Piece description from the artist
When visiting my friend Adolfo, the man who fires my ceramic masques, I had my camera in the car and he asked what I had been doing lately. I said I was doing photography. He said, 'What kinds of things do you shoot?' So I went and got my camera and started shooting things in his workshop…The well used workbench was of particular interest to me in that it had a lot of character and a history of creativity.
Self-taught artist George Marlowe feels the drive to create art on a daily basis. Whether it is clay, acrylic work on paper, collage, assemblage, photography, or wood sculpture, the art-making process is essential to his daily life.
George comes from a creative family. His father was a band leader, his brother was a piano player and arranger and his mother taught ceramics, music and dance. Not surprisingly, art has been central to his life, both professionally and personally, since childhood.
Hardly a day goes by when he doesn’t feel the need to create. Some days it’s a clay masque, on others, it’s an acrylic work on paper, on others it’s doing a resin casting or creating a collage or an assemblage. When he leaves the house he nearly always takes his camera with him, keeping his eye out for something that might turn into something special… even if that something is nothing more than a fence post behind a house. For George it's all about the process and the work.
Most “real world” jobs don’t provide artists with opportunities to express their creativity. So he counts himself as lucky; his business/artistic career began in the 1970's and included developing art and craft products for Mattel, Ceramichrome and the art and craft division of General Mills. At Ceramichrome, George had the honor of working with some of the finest and most highly regarded ceramists in the world, it was a priceless education.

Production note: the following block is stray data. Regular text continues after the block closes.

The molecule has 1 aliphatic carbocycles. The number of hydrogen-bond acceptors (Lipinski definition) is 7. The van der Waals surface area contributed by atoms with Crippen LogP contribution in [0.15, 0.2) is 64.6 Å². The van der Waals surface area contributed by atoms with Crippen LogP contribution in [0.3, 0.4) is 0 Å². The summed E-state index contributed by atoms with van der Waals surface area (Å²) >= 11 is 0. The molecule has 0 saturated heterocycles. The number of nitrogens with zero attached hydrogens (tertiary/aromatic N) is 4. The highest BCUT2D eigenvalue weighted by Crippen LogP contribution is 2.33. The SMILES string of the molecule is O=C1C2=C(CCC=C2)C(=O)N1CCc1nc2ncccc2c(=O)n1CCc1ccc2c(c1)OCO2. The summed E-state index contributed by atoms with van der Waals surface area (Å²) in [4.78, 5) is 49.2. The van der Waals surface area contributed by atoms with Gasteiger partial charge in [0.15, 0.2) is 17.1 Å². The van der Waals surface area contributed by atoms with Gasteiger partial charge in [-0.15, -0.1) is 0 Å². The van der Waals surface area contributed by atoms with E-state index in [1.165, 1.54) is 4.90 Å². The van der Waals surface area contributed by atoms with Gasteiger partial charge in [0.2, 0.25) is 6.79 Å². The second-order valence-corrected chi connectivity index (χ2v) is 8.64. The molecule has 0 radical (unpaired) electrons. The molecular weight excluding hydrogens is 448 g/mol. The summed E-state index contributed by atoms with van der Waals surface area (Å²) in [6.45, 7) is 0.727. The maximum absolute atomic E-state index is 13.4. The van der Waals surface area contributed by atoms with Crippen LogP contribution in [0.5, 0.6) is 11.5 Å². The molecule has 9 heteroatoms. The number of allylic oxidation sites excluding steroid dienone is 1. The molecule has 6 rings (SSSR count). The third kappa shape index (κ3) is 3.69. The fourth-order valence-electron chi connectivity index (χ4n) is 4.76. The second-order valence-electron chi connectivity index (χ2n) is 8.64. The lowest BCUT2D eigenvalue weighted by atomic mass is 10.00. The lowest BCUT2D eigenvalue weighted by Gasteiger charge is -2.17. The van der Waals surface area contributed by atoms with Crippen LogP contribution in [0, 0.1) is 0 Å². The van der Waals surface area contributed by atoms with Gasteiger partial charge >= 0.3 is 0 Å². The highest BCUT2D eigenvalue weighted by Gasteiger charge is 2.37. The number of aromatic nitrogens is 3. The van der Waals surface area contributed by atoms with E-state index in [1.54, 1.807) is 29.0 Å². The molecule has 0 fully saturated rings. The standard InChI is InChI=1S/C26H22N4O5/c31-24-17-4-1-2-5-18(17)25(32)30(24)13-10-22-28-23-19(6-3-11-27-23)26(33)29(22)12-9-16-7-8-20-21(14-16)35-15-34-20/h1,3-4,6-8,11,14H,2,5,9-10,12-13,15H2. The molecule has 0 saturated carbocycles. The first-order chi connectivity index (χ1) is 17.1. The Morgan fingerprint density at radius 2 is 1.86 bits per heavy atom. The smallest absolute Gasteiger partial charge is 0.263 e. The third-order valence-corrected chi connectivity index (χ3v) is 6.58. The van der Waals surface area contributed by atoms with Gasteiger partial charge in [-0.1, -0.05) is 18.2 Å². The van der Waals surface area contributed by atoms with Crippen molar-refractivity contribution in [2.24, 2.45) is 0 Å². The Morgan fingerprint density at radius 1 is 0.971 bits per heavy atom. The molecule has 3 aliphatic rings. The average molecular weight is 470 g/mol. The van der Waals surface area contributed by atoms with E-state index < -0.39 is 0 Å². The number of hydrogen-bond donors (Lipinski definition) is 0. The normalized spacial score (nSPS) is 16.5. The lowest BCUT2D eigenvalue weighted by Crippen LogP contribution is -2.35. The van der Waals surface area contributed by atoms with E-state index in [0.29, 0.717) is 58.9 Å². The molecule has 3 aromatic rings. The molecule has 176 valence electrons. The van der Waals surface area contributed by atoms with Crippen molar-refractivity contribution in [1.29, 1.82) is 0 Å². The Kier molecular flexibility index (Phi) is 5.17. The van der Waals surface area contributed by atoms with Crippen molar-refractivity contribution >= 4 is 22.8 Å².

George was re-introduced to ceramics in the late 1980’s. A friend, who was taking a ceramics class at a local recreation center, suggested he join her; “it would be fun… and you could use some fun!” It was there he created his first two masques and knew that he had found his calling.
In 2009 George returned to another one of his early loves, photography. Most of his photographs depict things we walk past, see and take for granted every day but when photographed the right way reveal themselves to be surprisingly artful. In some instances, he digitally manipulate the photos to create work that emulates the colorful and whimsical nature of his ceramic masques. In recent years George also created a series of abstract acrylic works on watercolor paper that he calls “Patterns.” (First worked in that medium in the early 1960’s, but much of what he then created was lost in the Montecito, California fire of 1979.) More recently, George embarked on another art form that excited him, collage. George was inspired by the work of Trinidad artist Robert Mackie, who has personally played a significant role in expanding George's artistic horizons in collage, assemblage and cloisonne. George has created collages and assemblages with paper, corrugated, metal, wood, leather and veneer. He is also very excited by one of his latest interests, cloisonne and has created initial pieces in that medium.
As you’ve probably figured out by now, George has never stopped looking for new and exciting ways to express his creativity. He recently began to work on a series of large wood-knot sculptures that are currently being exhibited at the Shannon Colburn Gallery on Robertson Boulevard in Beverly Hills, California.